The mosh pit (seen in 1 of 3 of the concerts) was typically overly energetic and I admit, mosh pits really scare me. I’ve seen kids kicked in the head and badly hurt at other venues. Mosh pits form spontaneously in the middle of the crowd and are sometimes hard to avoid.

Parking reservations can be made ahead of time through the phone connection to tickets.com but not online. They need to fix that little glitch. Meanwhile buy tickets to the event and parking reservations both by phone or pay 2 service charges. When a parking reservation is made the attendant has your name on a list so you can park before going to the "will call" window to pick up tickets. In fact, the name on the list was all that was needed for pre-paid parking, there was no paper exchanged. The "official 9:30 club" parking lot is fenced in and well guarded. I felt very safe there. Other parking lot attendants near 9th and V St but not connected to the club try to fool you into using their lot, acting like they were part of 9:30 club until questioned intensely and directly about that.

UNRELATED TO SECURITY:

  • The mermaid and cross bathrooms I used were all clean. (Bathroom gender preferences are marked by Barbie/Ken/or cross dressed dolls in shadow boxes.)
  • There is a basement room called “the back bar” with comfortable seats/tables and lower decibels. Parents can wait there, sometimes (but not always - check first if buying tickets ahead of time) without buying a ticket. Do note you can't go upstairs at all if you don't have a ticket and your hand stamped.
  • It is either VERY cold or VERY hot. Layered clothing is a good idea.
  • The balconies provide good place to sit down. The middle level bars and main stage areas do not have any seating.
  • There is a bar on a 3rd floor with limited seating and a great view. Try to arrive early if you want to sit there.
  • There is a coffee bar to the left of the stairs up to the 3rd floor bar serving expresso drinks.
  • Ear plugs are $.50, water bottles are $3, beer is $4 (maybe $5), cider is $5, dinner portion sized food is $6 - $10 and it is possible to eat on the healthy side of the spectrum there. Food can be ordered from the back bar or the 3rd story bar as well as directly at the food prep area on the main floor.
  • The shows do not start at 9:30. The name comes from their old street address.
  • The “will call” ticket process went smoothly. Be sure to bring your driver's license and the same credit card used for ordering as well as the confirmation number.
  • The web page is informative and up to date.
  • They answered my email questions quickly. Contact information is a little obscurely buried in the online forums so I'll share it here (chadboy@930.com for email)(Patrons with special needs should call 202.265.0930)(web page is www.930.com).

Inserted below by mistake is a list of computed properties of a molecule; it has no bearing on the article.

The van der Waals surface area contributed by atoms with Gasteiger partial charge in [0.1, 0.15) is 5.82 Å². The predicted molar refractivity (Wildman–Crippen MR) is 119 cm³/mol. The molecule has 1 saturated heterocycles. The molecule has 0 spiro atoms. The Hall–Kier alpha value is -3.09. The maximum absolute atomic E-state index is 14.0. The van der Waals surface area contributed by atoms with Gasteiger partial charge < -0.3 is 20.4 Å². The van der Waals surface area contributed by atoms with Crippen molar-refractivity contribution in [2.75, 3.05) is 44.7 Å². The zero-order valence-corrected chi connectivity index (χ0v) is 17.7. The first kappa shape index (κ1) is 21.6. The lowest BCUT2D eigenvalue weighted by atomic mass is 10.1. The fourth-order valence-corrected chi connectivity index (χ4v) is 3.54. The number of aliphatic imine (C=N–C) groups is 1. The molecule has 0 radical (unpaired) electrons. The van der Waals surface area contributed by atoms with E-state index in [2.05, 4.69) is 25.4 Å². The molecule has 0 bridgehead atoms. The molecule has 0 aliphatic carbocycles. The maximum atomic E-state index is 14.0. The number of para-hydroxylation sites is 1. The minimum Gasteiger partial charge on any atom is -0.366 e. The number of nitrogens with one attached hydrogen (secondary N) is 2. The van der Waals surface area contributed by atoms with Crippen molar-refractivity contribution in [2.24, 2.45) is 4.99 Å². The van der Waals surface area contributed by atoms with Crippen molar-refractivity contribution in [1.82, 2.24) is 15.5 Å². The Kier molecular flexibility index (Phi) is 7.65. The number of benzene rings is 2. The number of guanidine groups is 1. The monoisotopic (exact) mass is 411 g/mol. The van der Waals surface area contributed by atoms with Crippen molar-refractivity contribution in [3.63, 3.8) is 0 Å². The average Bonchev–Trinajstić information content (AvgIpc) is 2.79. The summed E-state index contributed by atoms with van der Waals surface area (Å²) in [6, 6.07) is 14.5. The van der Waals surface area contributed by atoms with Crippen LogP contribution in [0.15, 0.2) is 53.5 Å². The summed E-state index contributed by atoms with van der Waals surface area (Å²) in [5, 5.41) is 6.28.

• Many shows sell out. They post sold out shows on the web page and list them on the concert line. They also shared with me by email and phone which shows would likely have tickets available at the door and which would likely sell out.
  • Admission tickets can be purchased ahead of time at advance sales http://www.tickets.com or by phone at 703.218.6500. Reserved parking lot tickets can only be purchased by phone at the number just listed. If you get your tickets online and your parking reservations by phone you will pay 2 service fees.

  • Sept 2, 2013 RIP Josh http://www.washingtonpost.com/blogs/going-out-guide/wp/2013/09/02/josh-burdette-the-face-of-the-930-club-has-died/?upworthy
    Recently, and to the annoyance of many, the famous 9:30 club changed from ticketmaster.com to tickets.com, allegedly because they offer the 9:30 club a larger cut. However, they have very few retail locations. If you want a ticket, be prepared to either go to the box office, or wait for one in the mail, unless you happen to have an Olsson's Books & Records nearby (which unless you live in DC, you likely do not).

    Tangentially: Though the 9:30 club does not have a babysitting area, it is open to all ages. This does not mean that it would be suitable for all ages to come alone. However it is a very safe environment, in my experience, as I have been visiting it ever since my early teens.

    Alcohol, however, is not easy to obtain, much less keep, for a minor. Virtually everyone who has been to the 9:30 club on multiple occasions has seen someone kicked out for some reason or another, usually involving drinking without proper ID. Smoking is allowed, as is expected of any club in DC which does not have carpets or stadium seats (or ushers).

    Though the 9:30 club does not play shows of the same obscurity as the Black Cat or other indie clubs in DC, I believe Wilco is playing tonight, and the Mooney Suzuki is playing soon. Blues Traveller plays later this month. It does have some degree of variety where that's concerned, then, as you can see, ranging from indie-commonplace to played-SNL-8-years-ago.